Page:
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Climbing Mt. Shuksan is interesting on many levels. I should know. I stood atop her serrated summit (far distance) recently, climbing through the clouds on my way to the stars. In doing so I had to deal with empty air, thousands of feet of what climbers nonchalantly refer to as "exposure," a downplay on words to say the least. Many times I found myself clinging to rock or ice with white knuckled fingers and toes, whispering the mantra "Don't look down!" Occasionally I cheated and looked anyway, which resulted in tighter grasping and much gasping.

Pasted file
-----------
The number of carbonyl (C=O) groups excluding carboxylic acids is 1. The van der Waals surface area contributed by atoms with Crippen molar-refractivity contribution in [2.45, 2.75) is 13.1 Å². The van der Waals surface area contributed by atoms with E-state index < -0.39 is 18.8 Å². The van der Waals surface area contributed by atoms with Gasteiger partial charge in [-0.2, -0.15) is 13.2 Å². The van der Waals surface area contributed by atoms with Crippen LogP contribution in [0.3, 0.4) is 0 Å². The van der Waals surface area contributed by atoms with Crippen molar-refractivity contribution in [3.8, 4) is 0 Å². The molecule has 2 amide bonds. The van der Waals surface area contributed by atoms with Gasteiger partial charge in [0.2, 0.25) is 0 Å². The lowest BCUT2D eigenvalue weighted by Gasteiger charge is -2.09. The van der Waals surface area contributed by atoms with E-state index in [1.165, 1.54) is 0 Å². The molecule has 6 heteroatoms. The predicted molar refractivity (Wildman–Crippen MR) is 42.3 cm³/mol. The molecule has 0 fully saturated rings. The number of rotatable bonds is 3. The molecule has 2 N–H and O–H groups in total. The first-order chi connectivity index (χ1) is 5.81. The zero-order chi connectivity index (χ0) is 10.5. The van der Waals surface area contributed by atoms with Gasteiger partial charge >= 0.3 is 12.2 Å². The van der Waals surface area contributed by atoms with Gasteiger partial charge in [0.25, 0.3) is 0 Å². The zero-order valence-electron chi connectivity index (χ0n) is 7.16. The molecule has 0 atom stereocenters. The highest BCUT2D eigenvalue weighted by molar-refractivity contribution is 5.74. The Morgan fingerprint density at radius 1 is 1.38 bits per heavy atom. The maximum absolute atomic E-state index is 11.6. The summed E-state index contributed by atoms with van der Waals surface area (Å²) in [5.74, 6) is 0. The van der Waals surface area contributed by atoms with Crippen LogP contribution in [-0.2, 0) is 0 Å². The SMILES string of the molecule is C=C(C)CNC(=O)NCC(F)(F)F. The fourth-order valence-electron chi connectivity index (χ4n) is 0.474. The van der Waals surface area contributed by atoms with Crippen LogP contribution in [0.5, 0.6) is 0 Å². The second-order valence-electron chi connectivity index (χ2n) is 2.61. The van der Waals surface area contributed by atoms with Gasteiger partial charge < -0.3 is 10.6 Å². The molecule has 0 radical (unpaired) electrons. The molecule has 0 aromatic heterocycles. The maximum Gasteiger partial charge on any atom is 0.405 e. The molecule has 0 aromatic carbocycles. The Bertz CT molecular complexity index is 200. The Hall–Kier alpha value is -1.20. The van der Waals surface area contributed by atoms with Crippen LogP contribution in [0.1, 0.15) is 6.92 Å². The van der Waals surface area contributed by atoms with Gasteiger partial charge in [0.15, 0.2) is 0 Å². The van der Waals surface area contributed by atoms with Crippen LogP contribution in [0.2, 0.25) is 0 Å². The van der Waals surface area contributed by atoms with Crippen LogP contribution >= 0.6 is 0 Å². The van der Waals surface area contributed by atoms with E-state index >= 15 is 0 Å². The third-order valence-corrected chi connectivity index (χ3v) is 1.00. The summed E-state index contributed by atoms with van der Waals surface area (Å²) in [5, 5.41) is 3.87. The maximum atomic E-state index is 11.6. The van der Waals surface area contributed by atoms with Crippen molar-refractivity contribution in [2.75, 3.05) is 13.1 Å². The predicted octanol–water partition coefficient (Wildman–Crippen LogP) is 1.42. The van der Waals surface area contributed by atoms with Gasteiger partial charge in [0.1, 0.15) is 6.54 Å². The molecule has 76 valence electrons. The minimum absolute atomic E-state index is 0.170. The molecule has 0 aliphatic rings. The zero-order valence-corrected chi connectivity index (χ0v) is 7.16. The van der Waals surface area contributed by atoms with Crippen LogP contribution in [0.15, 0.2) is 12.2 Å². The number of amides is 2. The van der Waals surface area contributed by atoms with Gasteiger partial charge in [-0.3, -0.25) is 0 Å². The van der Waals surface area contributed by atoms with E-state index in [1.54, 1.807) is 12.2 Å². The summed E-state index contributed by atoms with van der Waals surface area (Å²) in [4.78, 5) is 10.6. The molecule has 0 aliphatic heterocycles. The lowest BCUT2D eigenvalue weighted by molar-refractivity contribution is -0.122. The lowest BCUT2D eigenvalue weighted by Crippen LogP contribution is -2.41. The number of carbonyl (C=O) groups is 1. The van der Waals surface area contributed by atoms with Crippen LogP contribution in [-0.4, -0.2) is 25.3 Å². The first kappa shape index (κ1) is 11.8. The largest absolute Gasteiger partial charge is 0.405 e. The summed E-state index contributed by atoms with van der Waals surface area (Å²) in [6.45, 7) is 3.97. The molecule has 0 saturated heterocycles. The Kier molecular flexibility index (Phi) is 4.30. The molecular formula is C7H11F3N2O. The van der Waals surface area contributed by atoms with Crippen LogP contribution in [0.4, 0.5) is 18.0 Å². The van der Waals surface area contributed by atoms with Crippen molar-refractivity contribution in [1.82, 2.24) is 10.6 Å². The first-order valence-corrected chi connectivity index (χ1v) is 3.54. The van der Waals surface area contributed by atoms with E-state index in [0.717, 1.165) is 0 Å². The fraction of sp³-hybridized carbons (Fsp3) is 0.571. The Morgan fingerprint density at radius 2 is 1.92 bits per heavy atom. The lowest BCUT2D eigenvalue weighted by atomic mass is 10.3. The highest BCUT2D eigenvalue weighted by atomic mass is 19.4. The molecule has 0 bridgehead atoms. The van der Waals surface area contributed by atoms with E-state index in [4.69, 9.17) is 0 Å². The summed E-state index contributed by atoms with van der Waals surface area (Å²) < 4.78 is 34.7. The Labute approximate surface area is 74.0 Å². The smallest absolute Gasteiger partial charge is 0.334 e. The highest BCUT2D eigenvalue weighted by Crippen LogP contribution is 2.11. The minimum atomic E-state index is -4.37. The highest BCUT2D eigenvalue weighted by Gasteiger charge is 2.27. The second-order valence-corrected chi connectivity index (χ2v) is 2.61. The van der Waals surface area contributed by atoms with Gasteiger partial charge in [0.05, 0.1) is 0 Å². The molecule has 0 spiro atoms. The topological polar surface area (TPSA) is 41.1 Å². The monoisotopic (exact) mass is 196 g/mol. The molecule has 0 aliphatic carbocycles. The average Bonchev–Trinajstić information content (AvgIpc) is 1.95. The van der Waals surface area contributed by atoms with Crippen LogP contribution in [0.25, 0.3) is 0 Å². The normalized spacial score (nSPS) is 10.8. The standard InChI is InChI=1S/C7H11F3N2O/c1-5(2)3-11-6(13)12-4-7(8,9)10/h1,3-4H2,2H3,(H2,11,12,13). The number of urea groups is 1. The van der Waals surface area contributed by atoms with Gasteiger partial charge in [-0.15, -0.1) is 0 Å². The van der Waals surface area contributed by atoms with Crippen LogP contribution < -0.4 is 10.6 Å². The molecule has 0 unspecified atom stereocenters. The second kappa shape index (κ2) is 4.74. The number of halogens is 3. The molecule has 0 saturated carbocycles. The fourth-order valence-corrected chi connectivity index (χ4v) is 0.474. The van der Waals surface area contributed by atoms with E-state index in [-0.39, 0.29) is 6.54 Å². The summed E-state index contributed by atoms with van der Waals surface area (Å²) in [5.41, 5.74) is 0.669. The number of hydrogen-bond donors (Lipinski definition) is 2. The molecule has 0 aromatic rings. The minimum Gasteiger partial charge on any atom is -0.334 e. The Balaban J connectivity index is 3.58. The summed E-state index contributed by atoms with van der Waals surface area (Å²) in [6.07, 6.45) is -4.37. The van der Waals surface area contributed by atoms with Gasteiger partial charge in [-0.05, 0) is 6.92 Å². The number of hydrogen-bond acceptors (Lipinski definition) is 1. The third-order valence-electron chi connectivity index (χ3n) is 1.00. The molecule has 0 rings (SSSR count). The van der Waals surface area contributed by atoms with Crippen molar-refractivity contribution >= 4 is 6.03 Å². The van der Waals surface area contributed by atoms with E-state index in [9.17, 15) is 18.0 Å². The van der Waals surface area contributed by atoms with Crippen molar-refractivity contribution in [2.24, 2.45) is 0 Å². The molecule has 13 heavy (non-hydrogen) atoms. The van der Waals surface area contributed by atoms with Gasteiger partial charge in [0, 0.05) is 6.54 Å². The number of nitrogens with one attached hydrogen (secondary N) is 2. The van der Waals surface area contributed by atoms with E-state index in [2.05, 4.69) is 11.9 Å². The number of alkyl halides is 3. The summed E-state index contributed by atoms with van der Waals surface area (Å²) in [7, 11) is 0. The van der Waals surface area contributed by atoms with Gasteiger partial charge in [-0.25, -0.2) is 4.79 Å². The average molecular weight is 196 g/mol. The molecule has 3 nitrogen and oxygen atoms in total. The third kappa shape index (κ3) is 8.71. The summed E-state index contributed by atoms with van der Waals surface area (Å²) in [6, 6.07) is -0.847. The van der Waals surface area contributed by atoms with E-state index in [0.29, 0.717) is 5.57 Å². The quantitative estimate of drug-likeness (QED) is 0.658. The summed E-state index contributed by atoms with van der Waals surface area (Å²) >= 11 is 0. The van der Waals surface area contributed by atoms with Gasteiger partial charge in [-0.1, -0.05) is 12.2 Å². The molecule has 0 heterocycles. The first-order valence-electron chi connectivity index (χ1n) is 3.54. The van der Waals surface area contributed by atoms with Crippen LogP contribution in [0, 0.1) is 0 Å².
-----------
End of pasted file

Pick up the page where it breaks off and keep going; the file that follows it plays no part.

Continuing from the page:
I don't want to overstate my climbing abilities. I was well guided on this ascent. I always go with someone who can catch me (on this occasion her name was Georgie)! And, per usual, as I stumbled my way to the summit in unheroic fashion, in Georgie's shadow, I felt pretty damn good about it. And even better when we made it back down in one piece.


I climbed Mt. Shuksan in 1998. It was a training climb for Aconcagua, in Argentina, the tallest peak in the Western Hemisphere. I trained for two years to achieve the goal of bringing in the new millennium atop that great summit.

© Danny Kimberlin 2015